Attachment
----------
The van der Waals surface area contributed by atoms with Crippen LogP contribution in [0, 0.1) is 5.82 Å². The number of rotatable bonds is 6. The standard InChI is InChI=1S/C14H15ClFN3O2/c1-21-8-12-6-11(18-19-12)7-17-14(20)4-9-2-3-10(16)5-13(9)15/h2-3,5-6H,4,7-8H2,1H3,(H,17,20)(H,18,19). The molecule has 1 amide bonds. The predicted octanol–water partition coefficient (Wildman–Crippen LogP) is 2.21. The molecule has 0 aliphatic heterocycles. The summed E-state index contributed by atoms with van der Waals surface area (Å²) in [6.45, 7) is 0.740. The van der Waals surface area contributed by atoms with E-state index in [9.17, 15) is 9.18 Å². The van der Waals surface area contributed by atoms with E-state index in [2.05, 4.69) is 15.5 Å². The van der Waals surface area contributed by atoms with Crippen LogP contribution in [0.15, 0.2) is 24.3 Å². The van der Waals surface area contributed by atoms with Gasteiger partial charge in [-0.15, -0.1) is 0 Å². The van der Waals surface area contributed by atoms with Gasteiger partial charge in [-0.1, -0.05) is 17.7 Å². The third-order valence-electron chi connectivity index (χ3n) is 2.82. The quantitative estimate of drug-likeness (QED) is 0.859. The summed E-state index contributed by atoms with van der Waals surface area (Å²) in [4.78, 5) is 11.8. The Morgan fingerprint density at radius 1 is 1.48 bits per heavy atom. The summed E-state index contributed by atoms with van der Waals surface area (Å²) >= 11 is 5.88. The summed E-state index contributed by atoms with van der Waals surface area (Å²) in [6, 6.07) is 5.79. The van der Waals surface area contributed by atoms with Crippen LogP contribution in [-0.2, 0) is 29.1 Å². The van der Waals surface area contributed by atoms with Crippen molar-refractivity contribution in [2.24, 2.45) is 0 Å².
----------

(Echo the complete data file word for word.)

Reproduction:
The van der Waals surface area contributed by atoms with Crippen LogP contribution in [0, 0.1) is 5.82 Å². The number of rotatable bonds is 6. The standard InChI is InChI=1S/C14H15ClFN3O2/c1-21-8-12-6-11(18-19-12)7-17-14(20)4-9-2-3-10(16)5-13(9)15/h2-3,5-6H,4,7-8H2,1H3,(H,17,20)(H,18,19). The molecule has 1 amide bonds. The predicted octanol–water partition coefficient (Wildman–Crippen LogP) is 2.21. The molecule has 0 aliphatic heterocycles. The summed E-state index contributed by atoms with van der Waals surface area (Å²) in [6.45, 7) is 0.740. The van der Waals surface area contributed by atoms with E-state index in [9.17, 15) is 9.18 Å². The van der Waals surface area contributed by atoms with E-state index in [2.05, 4.69) is 15.5 Å². The van der Waals surface area contributed by atoms with Crippen LogP contribution in [0.15, 0.2) is 24.3 Å². The van der Waals surface area contributed by atoms with Gasteiger partial charge in [-0.15, -0.1) is 0 Å². The van der Waals surface area contributed by atoms with Gasteiger partial charge in [-0.1, -0.05) is 17.7 Å². The third-order valence-electron chi connectivity index (χ3n) is 2.82. The quantitative estimate of drug-likeness (QED) is 0.859. The summed E-state index contributed by atoms with van der Waals surface area (Å²) in [4.78, 5) is 11.8. The Morgan fingerprint density at radius 1 is 1.48 bits per heavy atom. The summed E-state index contributed by atoms with van der Waals surface area (Å²) >= 11 is 5.88. The summed E-state index contributed by atoms with van der Waals surface area (Å²) in [6, 6.07) is 5.79. The van der Waals surface area contributed by atoms with Crippen LogP contribution in [-0.2, 0) is 29.1 Å². The van der Waals surface area contributed by atoms with Crippen molar-refractivity contribution in [2.24, 2.45) is 0 Å².